Peripherally inserted central venous catheter (PICC)
PICCs are thin, flexible plastic tubes with a diameter of 1 to 2 mm. The PICC is not sited centrally (like the CVC), but rather peripherally into the venous system (PICC = peripherally inserted central venous catheter).
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What are the advantages of a PICC?
PICCs have the advantage that they are relatively easy to implant and remove. They are primarily used for medium-term central venous therapy (1 to 3 months). Since the catheters are inserted peripherally, blood clotting does not play such a major role in the doctor’s decision. PICCs can be used for home-based treatment.
PICCs are suitable for taking blood as well as for administering medication. Special PICCs are also available for high-pressure injections (up to 4 ml/s and up to a pressure of 325 psi) of contrast medium used in CT or MRI scans.
How is a PICC sited?
PICCs are sited under local anaesthetic and using ultrasound and X-ray guidance. The superficial (vena basilica) or deep (vena brachialis) vein of the upper arm is punctured using a cannula and the catheter is then fed into the vein using a guide wire (this is known as the Seldinger technique). At the exit point on the upper arm just above the elbow, the catheter is secured in place with a special adhesive dressing (e.g. Statlock©) and covered with a sterile dressing.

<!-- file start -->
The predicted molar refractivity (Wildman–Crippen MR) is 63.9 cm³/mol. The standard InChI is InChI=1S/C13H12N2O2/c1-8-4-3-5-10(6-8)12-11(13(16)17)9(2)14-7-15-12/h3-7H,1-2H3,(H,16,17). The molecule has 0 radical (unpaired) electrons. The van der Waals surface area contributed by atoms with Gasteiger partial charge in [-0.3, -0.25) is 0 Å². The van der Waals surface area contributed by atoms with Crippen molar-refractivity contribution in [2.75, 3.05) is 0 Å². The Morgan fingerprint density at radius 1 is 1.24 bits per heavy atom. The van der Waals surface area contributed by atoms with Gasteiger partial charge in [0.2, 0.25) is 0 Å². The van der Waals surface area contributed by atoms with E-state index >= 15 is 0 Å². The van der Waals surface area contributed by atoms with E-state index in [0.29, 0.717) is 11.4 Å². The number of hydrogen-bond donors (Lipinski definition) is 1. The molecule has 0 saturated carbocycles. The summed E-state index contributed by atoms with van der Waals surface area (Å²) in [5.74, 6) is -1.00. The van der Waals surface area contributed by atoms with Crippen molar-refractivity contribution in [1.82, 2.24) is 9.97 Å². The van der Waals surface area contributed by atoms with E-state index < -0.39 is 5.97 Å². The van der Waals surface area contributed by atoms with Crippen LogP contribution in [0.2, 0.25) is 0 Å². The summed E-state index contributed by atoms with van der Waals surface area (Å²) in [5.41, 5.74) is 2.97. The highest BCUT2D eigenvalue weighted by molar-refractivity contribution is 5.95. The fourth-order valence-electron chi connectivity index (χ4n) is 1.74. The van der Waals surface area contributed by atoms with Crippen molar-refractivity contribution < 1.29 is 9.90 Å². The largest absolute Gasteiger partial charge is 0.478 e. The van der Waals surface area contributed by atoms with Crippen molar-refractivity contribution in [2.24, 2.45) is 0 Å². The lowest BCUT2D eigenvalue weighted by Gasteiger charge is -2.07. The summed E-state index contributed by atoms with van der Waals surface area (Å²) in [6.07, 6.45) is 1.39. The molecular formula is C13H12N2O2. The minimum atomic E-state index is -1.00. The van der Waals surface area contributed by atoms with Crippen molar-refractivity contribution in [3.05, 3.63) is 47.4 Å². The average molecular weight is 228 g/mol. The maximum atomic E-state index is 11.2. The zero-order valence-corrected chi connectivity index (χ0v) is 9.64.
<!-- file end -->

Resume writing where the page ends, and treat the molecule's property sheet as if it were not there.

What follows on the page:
How is a PICC looked after?
PICCs should be regularly flushed with 0.9 percent saline solution. The PICC’s adhesive dressing should be changed on a weekly basis. With the correct care and providing no complications occur, a PICC can also be left in situ for more than 3 months. With long-sleeved clothing, the PICC is normally invisible from the outside.
What are the risks of implantation?
Unlike other central venous catheters, a vein in the upper arm is punctured using ultrasound guidance for a PICC, rather than a central vein. Consequently, the complications associated with this procedure are far less, making the implantation very safe. This means that a PICC can be sited in critically ill patients or patients with poor clotting. The combination of ultrasound-guided venepuncture and fluoroscopy-guided (with X-rays) placement of the PICC means that the potential risks can be reduced even further.
Possible risks include bleeding and bruising, missed puncture of the brachial artery and puncture of a nerve. Over time there is also a risk of infection or the formation of an abscess, as well as thrombosis of the vein or catheter.
- O’Grady NP, Alexander M, Burns LA, Dellinger EP, Garland J, Heard SO, Lipsett PA, Masur H, Mermel LA, Pearson ML, Raad II, Randolph AG, Rupp ME, Saint S; Healthcare Infection Control Practices Advisory Committee. Guidelines for the prevention of intravascular catheter-related infections. Am J Infect Control. 2011 May;39(4 Suppl 1):S1-34. doi: 10.1016/j.ajic.2011.01.003.
- O’Grady NP, Alexander M, Dellinger EP, Gerberding JL, Heard SO, Maki DG, Masur H, McCormick RD, Mermel LA, Pearson ML, Raad II, Randolph A, Weinstein RA. Guidelines for the prevention of intravascular catheter-related infections. Centers for Disease Control and Prevention. MMWR Recomm Rep. 2002 Aug 9;51(RR-10):1-29.
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